Spiritual Brotherhood and Christian Joy


A good wedding is always fun, and it brings out the happiness in everyone. Holy Matrimony is one of the best reasons to party, and it’s usually what Catholics are best at doing. The Holy Mass, a great feast, and all out dance and celebration are appropriate for such an occasion. Not because weddings are an end, but because as a sacrament, it’s only the beginning of something more.

Recently, one of my closest friends got married, and it provided me plenty of opportunity to spend time with several great men that were also in the wedding party. It was a much-needed reminder in two areas of my faith: a need for Christian Joy and spiritual brotherhood.

Christian Joy

One of the saddest things that happens is when our faith becomes consumed by a rigidity that traps us in a glass box. We Roman Catholics are really into the rules. In fact, we thrive best under laws, rubrics, and all other guidelines, but we have to be careful not to forget their purpose.

Like in sports, the rules are to help keep the game moving in the right direction. Fixation on the rules only slows it down and can take the very life out of Christianity. Once we know the rules in our hearts, we can play the game and know that staying within the rules is the key to fun and success.

A Christian life isn’t meant to be dry and boring, and it certainly isn’t a life refrained from living for fear of failure or contamination. Though we sometimes start to live as if that is the only way to stay Christian in our contemporary world when we give into fear.

Falling in love with Jesus reveals the greatest source of joy, and even when things aren’t happy, it remains as a reminder of the reality beyond this world. This is easier to preach than practice, but it is an important part of the Christian life. Without the joy of Christ, we become a very sad and pitiable people who endure trial and suffering for no clear reason.

Even when the valleys aren’t as happy, the same Joy of Christ from the weddings should stay in our hearts. Genuine Christian joy will be our strongest asset in preaching the Gospel through our words and through our life.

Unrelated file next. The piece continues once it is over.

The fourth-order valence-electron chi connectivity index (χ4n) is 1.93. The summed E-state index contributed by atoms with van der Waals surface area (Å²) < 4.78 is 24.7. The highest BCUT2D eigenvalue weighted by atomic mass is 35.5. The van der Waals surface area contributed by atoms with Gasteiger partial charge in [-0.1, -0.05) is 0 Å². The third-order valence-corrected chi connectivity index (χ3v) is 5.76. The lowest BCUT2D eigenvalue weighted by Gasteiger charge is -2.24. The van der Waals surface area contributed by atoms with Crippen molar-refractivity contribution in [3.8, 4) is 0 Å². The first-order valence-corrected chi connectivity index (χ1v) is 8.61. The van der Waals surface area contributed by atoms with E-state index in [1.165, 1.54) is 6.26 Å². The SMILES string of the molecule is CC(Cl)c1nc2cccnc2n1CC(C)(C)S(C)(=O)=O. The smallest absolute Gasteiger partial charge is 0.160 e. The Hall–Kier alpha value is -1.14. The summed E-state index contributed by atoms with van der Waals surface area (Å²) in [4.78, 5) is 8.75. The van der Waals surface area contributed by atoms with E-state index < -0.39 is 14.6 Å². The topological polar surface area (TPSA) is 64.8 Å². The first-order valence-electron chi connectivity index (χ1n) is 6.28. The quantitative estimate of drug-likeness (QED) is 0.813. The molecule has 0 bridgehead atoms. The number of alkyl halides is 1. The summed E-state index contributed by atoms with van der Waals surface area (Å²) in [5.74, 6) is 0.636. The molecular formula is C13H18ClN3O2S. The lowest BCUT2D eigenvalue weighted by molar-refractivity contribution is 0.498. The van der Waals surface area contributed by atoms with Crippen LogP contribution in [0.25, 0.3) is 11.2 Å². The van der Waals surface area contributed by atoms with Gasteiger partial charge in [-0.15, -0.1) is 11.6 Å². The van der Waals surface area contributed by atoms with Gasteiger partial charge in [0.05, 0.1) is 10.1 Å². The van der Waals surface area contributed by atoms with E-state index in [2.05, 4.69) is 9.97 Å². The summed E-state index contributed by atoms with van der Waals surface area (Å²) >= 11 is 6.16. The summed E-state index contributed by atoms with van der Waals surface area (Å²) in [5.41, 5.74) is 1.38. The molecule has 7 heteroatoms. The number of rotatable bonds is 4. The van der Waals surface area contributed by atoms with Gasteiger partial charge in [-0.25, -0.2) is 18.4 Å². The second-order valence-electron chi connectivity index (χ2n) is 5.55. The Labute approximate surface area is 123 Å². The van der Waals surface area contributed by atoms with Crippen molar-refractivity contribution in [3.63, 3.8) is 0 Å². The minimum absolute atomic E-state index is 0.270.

Men Need Brotherhood

Men need the encouragement of other men. This is something I talk about often, but it can be misunderstood by the cultural norms of our society. Masculine encouragement isn’t just a handshake and a brief comment or watching sports together. Spiritual brotherhood is about walking the journey together and offering the needed support and prayer.

Being around so many great men that were was trying their best to live faithful lives in their own unique ways was inspiring. It was a blessing to have a group of men together that could laugh, drink (responsibility), pray, celebrate, share our faith journey, and keep each other spiritually accountable. While the celebrating was fun, it was our joint prayer that had the largest effect on me. It was one of the strongest prayers I had felt in a long time.

Real men journey together to Jesus, and the world needs more of this. We were created for community and we need the support of other men as reminders and inspiration to endure the bad and celebrate the good. Unfortunately, our busy lives limit the opportunities to gather, but we need it to continue.

The best reminder from a good wedding is that Venerable Fulton Sheen was right – life is worth living.

  • Mark

    Loved what you had to say here. Men do need the deep fellowship and brotherhood of other men. And as you say, not just for a handshake or to watch a football game. When we don’t get it, I also think we rely too much on women to live out our deeper emotional and spiritual lives for us. And that is too great and unfair a burden for women and unhealthy and spiritually damaging for men.Great reflection.

  • DanC

    It’s interesting that you decorate this post with a picture of two men with beers. Alcohol is a social lubricant, and also can help enable building of the solidarity and brotherhood in groups you talk about. I don’t handle alcohol well – it disturbs my sleep – so I don’t drink often. (I wish there were other social lubricants so effective.) Alcohol itself may be worth another blog post sometime, Cris.

  • Steve Scott

    Thanks for the great blog, Cris! Very inspiring and well-timed – as our D-Group just covered this topic. Great reminder of how important genuine friendships-i.e. friendships rooted in virtue and common purpose are for both personal happiness and effective. You should do a series on it.

    • http://soulpainter.com/ Cristóbal Almanza

      I’m thinking about it. Thanks

  • nehamishra

    Almanza, thanks for such an awesome post. It covers all the aspects of the
    purpose of drinking and also tells us the significance of brotherhood. The
    image included in the post is alluring. Brotherhood is needed even in corporate
    and IT industries today like the one exhibited by Gravity USA –
    it support austin